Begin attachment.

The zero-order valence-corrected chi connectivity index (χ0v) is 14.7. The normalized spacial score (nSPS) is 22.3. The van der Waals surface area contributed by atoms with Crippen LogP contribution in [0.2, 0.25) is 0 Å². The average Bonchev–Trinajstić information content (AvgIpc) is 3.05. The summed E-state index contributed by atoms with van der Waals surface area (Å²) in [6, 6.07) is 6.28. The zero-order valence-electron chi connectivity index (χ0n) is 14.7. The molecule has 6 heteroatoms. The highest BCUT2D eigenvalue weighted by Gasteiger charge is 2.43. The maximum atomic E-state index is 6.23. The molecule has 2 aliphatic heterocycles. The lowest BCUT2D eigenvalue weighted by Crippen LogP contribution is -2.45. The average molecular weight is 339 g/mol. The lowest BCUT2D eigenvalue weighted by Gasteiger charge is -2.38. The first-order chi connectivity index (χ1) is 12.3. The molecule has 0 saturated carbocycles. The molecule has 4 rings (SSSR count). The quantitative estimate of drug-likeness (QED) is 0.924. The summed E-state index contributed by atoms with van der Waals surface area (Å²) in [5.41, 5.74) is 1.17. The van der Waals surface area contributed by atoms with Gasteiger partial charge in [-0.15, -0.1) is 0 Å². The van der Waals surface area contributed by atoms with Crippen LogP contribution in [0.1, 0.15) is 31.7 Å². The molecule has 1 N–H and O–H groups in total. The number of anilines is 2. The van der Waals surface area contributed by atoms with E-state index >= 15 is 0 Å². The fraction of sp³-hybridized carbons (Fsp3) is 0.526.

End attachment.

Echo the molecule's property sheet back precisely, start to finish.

The zero-order valence-corrected chi connectivity index (χ0v) is 14.7. The normalized spacial score (nSPS) is 22.3. The van der Waals surface area contributed by atoms with Crippen LogP contribution in [0.2, 0.25) is 0 Å². The average Bonchev–Trinajstić information content (AvgIpc) is 3.05. The summed E-state index contributed by atoms with van der Waals surface area (Å²) in [6, 6.07) is 6.28. The zero-order valence-electron chi connectivity index (χ0n) is 14.7. The molecule has 6 heteroatoms. The highest BCUT2D eigenvalue weighted by Gasteiger charge is 2.43. The maximum atomic E-state index is 6.23. The molecule has 2 aliphatic heterocycles. The lowest BCUT2D eigenvalue weighted by Crippen LogP contribution is -2.45. The average molecular weight is 339 g/mol. The lowest BCUT2D eigenvalue weighted by Gasteiger charge is -2.38. The first-order chi connectivity index (χ1) is 12.3. The molecule has 0 saturated carbocycles. The molecule has 4 rings (SSSR count). The quantitative estimate of drug-likeness (QED) is 0.924. The summed E-state index contributed by atoms with van der Waals surface area (Å²) in [5.41, 5.74) is 1.17. The van der Waals surface area contributed by atoms with Gasteiger partial charge in [-0.15, -0.1) is 0 Å². The van der Waals surface area contributed by atoms with Crippen LogP contribution in [0.1, 0.15) is 31.7 Å². The molecule has 1 N–H and O–H groups in total. The number of anilines is 2. The van der Waals surface area contributed by atoms with E-state index >= 15 is 0 Å². The fraction of sp³-hybridized carbons (Fsp3) is 0.526.